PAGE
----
China 'Disbars' Human Rights Lawyers by Letting Licenses Lapse
Yitong Law Firm, which has become one of China’s fiercest and most vocal advocates for human rights, may find it has lost its voice.
Since the beginning of this year, authorities in China have quietly been forcing firms, including Yitong, to shut down, the Washington Post reports.
Yitong is well-known firm in the country, having represented Hu Jia, a dissident who spoke out against the Tiananmen Square crackdown, and Chen Guangcheng, a blind activist who shone a light on forced abortions.
While there’s no formal crackdown, the Post observes that the country’s leaders in Beijing are using administrative law license procedures to shut down firms that it considers troublemakers.
“Human rights groups say dozens of China’s best defense attorneys have effectively been disbarred,” the Post writes.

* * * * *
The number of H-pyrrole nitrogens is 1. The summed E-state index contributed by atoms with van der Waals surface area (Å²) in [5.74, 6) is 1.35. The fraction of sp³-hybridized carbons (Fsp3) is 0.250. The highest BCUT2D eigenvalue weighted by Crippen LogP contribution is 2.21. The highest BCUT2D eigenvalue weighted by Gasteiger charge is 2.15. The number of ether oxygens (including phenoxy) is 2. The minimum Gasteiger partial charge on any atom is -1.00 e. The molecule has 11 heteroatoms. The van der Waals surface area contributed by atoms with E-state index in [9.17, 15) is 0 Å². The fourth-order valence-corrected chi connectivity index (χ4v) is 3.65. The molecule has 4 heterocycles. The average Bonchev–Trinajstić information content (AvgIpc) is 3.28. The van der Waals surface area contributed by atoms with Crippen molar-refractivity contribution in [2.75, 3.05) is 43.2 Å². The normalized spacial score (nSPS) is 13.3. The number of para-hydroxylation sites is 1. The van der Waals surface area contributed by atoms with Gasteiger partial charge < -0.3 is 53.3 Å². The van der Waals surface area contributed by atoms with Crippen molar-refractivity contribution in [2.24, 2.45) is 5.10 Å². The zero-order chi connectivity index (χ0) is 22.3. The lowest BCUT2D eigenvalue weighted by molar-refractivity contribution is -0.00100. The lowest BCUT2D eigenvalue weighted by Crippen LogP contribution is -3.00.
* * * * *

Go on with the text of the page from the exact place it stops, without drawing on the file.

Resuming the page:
But potentially more troubling are reports of more severe methods, in which one lawyer, Nobel Peace Prize nominee Gao Zhisheng, has been missing since authorities took him into custody in February. Other lawyers report they’ve been beaten, detained, questioned or put under house arrest.
The Post IDs other lawyers who’ve not had their licenses, which expired on May 31, renewed. They include:
• Li Xiongbing, who represented victims of contaminated infant formula against the manufacturer Sanlu.
• Li Chunfu, who has been working on two cases involving wrongful death while in custody.
• Jiang Tianyong, an attorney with Beijing Globe-Law who represents the parent of a child who died during the Sichuan earthquake.
Tang Jitian, of the Beijing Anhui Law Firm, told the Post that the licensing issue has created a rift at his firm. While some colleagues support the targeted lawyers, others are threatening to leave if the human rights lawyers don’t. Tang is among those whose license was not renewed.